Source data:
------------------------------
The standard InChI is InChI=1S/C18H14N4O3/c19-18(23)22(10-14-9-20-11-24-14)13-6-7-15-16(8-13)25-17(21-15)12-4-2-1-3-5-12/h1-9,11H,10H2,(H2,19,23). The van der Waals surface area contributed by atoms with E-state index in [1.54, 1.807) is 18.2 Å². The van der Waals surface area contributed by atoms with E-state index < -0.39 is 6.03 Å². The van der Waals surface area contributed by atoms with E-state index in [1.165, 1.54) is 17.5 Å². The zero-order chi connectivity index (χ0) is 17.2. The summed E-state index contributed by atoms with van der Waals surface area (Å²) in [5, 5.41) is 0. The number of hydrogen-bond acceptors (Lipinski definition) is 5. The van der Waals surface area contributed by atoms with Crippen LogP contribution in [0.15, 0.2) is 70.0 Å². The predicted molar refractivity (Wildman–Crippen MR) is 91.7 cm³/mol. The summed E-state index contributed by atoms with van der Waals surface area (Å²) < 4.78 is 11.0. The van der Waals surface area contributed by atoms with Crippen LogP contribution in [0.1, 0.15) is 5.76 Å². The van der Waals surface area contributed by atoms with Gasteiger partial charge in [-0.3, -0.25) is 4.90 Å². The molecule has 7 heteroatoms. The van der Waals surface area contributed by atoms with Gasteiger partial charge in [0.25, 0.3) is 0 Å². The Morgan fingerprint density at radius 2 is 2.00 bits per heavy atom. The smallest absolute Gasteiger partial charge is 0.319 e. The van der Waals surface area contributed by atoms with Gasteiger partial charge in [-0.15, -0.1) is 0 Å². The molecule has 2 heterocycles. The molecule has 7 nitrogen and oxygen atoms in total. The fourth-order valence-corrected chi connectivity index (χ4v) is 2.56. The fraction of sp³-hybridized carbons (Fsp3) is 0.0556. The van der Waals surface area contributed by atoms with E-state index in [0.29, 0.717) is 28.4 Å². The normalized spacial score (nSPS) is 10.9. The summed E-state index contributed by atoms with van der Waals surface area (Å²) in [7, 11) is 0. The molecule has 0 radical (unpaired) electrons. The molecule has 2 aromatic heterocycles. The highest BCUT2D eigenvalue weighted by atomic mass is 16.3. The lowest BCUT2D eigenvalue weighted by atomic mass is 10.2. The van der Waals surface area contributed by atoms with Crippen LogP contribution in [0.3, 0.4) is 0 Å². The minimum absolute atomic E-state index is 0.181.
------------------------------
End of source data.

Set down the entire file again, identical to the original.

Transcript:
The standard InChI is InChI=1S/C18H14N4O3/c19-18(23)22(10-14-9-20-11-24-14)13-6-7-15-16(8-13)25-17(21-15)12-4-2-1-3-5-12/h1-9,11H,10H2,(H2,19,23). The van der Waals surface area contributed by atoms with E-state index in [1.54, 1.807) is 18.2 Å². The van der Waals surface area contributed by atoms with E-state index < -0.39 is 6.03 Å². The van der Waals surface area contributed by atoms with E-state index in [1.165, 1.54) is 17.5 Å². The zero-order chi connectivity index (χ0) is 17.2. The summed E-state index contributed by atoms with van der Waals surface area (Å²) in [5, 5.41) is 0. The number of hydrogen-bond acceptors (Lipinski definition) is 5. The van der Waals surface area contributed by atoms with Crippen LogP contribution in [0.15, 0.2) is 70.0 Å². The predicted molar refractivity (Wildman–Crippen MR) is 91.7 cm³/mol. The summed E-state index contributed by atoms with van der Waals surface area (Å²) < 4.78 is 11.0. The van der Waals surface area contributed by atoms with Crippen LogP contribution in [0.1, 0.15) is 5.76 Å². The van der Waals surface area contributed by atoms with Gasteiger partial charge in [-0.3, -0.25) is 4.90 Å². The molecule has 7 heteroatoms. The van der Waals surface area contributed by atoms with Gasteiger partial charge in [0.25, 0.3) is 0 Å². The Morgan fingerprint density at radius 2 is 2.00 bits per heavy atom. The smallest absolute Gasteiger partial charge is 0.319 e. The van der Waals surface area contributed by atoms with Gasteiger partial charge in [-0.15, -0.1) is 0 Å². The molecule has 2 heterocycles. The molecule has 7 nitrogen and oxygen atoms in total. The fourth-order valence-corrected chi connectivity index (χ4v) is 2.56. The fraction of sp³-hybridized carbons (Fsp3) is 0.0556. The van der Waals surface area contributed by atoms with E-state index in [0.29, 0.717) is 28.4 Å². The normalized spacial score (nSPS) is 10.9. The summed E-state index contributed by atoms with van der Waals surface area (Å²) in [7, 11) is 0. The molecule has 0 radical (unpaired) electrons. The molecule has 2 aromatic heterocycles. The highest BCUT2D eigenvalue weighted by atomic mass is 16.3. The lowest BCUT2D eigenvalue weighted by atomic mass is 10.2. The van der Waals surface area contributed by atoms with Crippen LogP contribution in [0.3, 0.4) is 0 Å². The minimum absolute atomic E-state index is 0.181.